[Once again the drug trade's significance rears its ugly head. But -- in spite of what this story says -- an increased US presence will have no intention of weaning Afghanistan from drug production of any other nation from consumption. As FTW has been documenting since its start, it is the control of the drug trade which drives US ambitions. That's why there was virtually no opium production in Afghanistan when the US invasion began, and why almost every year since it has reached record levels. In 2004 the opium harvest exceeded 4,500 metric tons and is still growing.

So Gulliver finds one more challenge from the "little people"; one more demand on an overstretched military. But the drug money is a prize the US will do anything to keep control of, so that it can continue to prop up its increasingly shaky financial markets. - MCR]

'Troubled' Afghanistan-Pakistan-Iran triangle may deepen US presence

Khaleej Times Online (AFP)
25 March 2005


WASHINGTON - Dogged by drug, terrorism and nuclear threats, Afghanistan, Pakistan and Iran are fast becoming a "troubled triangle" that could deepen US presence in the region, experts told a conference on Thursday.

The problem is compounded by their strategic interests in each other's backyard, including Iran's strong influence in Afghanistan as Tehran strives to become a nuclear power, leaning toward Russia, China and India to create a strategic counterweight to the United States, they said.

Drugs in Afghanistan, the world's biggest producer of opium, is deeply tied to warlords, terrorists and drug mafias within the country.

The drug trade is fuelling Pakistan's booming heroin market and increasing addiction among youths, as well as social ills in Iran, the conference organized by the Woodrow Wilson International Center for Scholars in Washington was told.

Terrorism is a major problem in the region, with the Afghanistan-Pakistan border a key hideout for the al-Qaeda network, including possibly terror mastermind Osama bin laden.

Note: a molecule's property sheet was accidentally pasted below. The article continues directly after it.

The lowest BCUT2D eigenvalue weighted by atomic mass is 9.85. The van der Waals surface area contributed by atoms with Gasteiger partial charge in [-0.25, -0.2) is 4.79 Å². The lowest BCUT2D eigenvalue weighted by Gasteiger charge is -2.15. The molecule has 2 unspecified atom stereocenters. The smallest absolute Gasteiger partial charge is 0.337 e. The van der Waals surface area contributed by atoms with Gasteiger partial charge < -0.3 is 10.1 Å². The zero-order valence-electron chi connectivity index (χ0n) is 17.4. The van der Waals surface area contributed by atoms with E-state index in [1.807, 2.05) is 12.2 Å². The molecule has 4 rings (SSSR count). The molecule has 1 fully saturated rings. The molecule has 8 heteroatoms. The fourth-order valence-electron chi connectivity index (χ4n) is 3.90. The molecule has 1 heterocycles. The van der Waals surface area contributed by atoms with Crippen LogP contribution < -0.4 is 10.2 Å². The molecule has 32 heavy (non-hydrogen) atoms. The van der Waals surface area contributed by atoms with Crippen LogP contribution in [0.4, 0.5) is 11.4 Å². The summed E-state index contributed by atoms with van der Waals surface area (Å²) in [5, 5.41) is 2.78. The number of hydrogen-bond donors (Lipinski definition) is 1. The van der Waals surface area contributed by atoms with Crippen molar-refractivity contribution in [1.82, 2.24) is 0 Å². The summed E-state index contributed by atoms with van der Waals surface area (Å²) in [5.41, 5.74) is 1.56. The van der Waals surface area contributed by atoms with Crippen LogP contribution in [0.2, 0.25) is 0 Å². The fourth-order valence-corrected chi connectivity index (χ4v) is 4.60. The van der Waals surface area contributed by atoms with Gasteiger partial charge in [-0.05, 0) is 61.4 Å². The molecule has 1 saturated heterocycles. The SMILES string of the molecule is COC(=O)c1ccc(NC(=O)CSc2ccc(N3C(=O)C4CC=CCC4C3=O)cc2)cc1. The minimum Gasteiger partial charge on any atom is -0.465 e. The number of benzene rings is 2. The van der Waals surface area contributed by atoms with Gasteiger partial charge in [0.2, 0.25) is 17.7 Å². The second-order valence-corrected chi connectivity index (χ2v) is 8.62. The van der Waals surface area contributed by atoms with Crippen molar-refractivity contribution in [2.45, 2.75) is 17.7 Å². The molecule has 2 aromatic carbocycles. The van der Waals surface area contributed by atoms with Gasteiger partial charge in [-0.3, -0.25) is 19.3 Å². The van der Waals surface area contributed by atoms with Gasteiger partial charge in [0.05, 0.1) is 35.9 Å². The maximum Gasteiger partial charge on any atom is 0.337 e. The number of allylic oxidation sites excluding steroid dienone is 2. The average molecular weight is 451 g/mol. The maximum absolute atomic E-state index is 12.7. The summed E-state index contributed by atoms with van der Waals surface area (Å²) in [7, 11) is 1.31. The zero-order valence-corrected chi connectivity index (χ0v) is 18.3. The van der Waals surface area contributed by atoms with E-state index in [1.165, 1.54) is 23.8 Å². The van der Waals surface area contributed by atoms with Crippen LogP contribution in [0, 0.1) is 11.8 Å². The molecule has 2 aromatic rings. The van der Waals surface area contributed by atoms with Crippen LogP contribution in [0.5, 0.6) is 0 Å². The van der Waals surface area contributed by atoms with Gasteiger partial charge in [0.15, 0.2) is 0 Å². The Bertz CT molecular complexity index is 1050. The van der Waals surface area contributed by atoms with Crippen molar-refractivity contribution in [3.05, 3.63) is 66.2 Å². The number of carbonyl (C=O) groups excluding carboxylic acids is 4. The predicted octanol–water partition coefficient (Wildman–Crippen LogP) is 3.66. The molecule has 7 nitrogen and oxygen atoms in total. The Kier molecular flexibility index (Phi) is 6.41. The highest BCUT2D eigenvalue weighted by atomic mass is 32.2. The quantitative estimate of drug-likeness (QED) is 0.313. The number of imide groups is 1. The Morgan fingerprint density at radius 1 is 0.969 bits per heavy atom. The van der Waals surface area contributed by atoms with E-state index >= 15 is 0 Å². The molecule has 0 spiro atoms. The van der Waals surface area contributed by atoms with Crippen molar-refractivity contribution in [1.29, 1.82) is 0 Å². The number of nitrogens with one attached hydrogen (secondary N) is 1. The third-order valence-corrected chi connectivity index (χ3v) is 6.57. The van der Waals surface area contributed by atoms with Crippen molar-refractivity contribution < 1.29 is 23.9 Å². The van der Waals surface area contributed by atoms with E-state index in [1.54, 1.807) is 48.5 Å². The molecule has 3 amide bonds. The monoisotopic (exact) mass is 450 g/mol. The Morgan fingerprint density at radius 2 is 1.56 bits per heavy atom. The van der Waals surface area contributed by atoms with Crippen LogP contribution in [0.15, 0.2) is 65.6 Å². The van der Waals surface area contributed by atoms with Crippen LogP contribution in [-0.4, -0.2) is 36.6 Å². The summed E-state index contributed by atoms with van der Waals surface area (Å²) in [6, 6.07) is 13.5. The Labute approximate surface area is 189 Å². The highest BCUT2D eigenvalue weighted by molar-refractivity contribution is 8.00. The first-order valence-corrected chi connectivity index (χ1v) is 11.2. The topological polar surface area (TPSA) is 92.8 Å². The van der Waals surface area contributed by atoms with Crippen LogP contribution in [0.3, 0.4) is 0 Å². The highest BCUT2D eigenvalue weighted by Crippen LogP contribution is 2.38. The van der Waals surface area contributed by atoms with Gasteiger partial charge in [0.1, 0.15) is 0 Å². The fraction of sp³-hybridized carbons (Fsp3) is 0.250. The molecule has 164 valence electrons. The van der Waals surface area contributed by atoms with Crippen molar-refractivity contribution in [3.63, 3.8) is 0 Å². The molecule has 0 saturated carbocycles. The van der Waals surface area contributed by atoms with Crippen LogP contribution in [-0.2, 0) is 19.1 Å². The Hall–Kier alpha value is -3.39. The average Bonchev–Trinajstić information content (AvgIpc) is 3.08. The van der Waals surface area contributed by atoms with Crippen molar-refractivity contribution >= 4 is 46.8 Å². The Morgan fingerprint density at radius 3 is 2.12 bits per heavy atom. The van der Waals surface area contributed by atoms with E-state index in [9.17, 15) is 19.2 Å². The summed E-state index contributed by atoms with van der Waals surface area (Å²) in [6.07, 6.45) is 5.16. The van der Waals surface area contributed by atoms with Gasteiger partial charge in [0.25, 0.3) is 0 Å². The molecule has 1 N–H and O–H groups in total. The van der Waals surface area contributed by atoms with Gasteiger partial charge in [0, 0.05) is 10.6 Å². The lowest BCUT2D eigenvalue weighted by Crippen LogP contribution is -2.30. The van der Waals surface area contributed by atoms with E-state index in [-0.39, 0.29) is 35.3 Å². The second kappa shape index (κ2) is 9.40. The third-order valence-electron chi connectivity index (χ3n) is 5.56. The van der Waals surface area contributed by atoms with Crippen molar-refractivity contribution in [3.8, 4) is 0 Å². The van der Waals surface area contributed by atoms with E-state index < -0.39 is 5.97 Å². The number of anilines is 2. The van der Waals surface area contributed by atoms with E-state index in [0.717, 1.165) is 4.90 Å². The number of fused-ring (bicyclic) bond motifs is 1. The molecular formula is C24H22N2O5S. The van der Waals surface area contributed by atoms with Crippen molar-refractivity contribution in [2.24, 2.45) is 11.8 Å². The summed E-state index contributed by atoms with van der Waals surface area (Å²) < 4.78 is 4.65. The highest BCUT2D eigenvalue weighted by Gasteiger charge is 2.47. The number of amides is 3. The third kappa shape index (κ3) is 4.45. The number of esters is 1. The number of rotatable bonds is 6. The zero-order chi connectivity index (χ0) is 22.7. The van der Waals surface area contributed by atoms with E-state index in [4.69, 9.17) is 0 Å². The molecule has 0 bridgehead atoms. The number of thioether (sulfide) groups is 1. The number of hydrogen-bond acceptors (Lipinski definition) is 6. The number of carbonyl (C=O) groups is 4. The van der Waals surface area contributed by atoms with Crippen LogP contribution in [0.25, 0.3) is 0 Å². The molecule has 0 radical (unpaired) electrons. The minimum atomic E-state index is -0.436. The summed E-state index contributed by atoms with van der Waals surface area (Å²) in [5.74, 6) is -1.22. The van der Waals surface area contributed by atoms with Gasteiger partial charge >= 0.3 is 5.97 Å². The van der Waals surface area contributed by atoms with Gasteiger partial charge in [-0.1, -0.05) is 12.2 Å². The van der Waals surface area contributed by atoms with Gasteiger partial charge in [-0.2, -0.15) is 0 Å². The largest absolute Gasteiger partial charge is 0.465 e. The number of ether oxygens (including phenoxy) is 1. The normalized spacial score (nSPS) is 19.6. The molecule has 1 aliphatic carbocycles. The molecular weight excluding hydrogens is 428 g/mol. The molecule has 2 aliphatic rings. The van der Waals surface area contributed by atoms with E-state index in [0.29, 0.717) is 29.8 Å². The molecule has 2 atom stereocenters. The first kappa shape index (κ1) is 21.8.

Aside from being accused by the United States of having a covert nuclear weapons program, Iran has been blamed for backing terror groups in the region.

"Afghanistan, Pakistan and Iran are a troubled triangle and the US strategy now is to involve the US government in the region in a way to reduce the troubled nature," said Larry Goodson from the US Army War College.

But while a long term American commitment can help Afghanistan wean itself from drug dependency and boost reconstruction of the war-wrecked nation, and restore democracy to military-led Pakistan, it might fuel greater anti-American sentiment in the region, he warned.

"The US faces, as it does in Iraq, a real conundrum in that we have to stay in order to achieve strategic interest of stabilizing and transforming these troubled regions but our very presence there is going to continue to attract some of the more militant jihadists who want to challenge their conception of the US project for the world," Goodson said.

"Anti-American attitudes are at an all-time high in some areas. We really can't stay and yet we dare not go," he said.

In the first salvo on its global "war on terror," Washington led an invasion of Afghanistan in late 2001 to overthrow the hardline Taliban regime for backing al-Qaeda, which staged the deadly terror attacks on the United States.

Vali Nasr, a professor of national security affairs at the Naval Postgraduate School in Monterey, California, said Pakistan and Iran were becoming "uneasy" neighbors amid their controversial nuclear capabilities.

"Iran's nuclear program and Pakistan's proliferation of nuclear technology is an explosive issue and for both countries it is about regime survival," said the expert on political Islam and Shiite doctrine.

Iran's nuclear technology was built on support from Pakistan, before it became a key US ally.

Pakistan admitted this month that its disgraced top scientist A.Q. Khan had supplied Iran with centrifuges, used to enrich uranium for atomic warheads.

"The Pakistan regime can suffer seriously or fall from power if A.Q. Khan's network involved the military," Nasr said. "More recently Pakistan has been accusing Iran of unnecesarily cooperating with the IAEA (International Atomic Energy Agency) on the A.Q. Khan issue."

Pakistan's leaders very much blame Iran for inciting an insurgency in Baluchistan, a huge but sparsely populated province bordering Iran, "which has become an important problem for the Musharraf government."

"Iran is using ethnic tensions to prevent Musharraf from consolidating power and prevent it from consolidating relations with Washington," Nasr said.

If the United States wants to extend its influence from Islamabad through Kabul and further north, he said: "It will require a sustained American presence, long term, in the region."

"The big question is how and what fashion and how long is the United States going to be engaged in this high level way in Pakistan and Afghanistan and a very different way and negative way towards Iraq," Goodson said.

Ayesha Siddiqa, an ex-Pakistani government director of naval research and now a scholar, said "strategically, it will be positive for Pakistan to support a hostile policy towards Iran" although both countries were worried by President George W. Bush's "preemption" doctrine.

The strategy calls for "preventive" military action by the United States and its partners against groups or countries, which harbor terrorists and have dangerous weapons.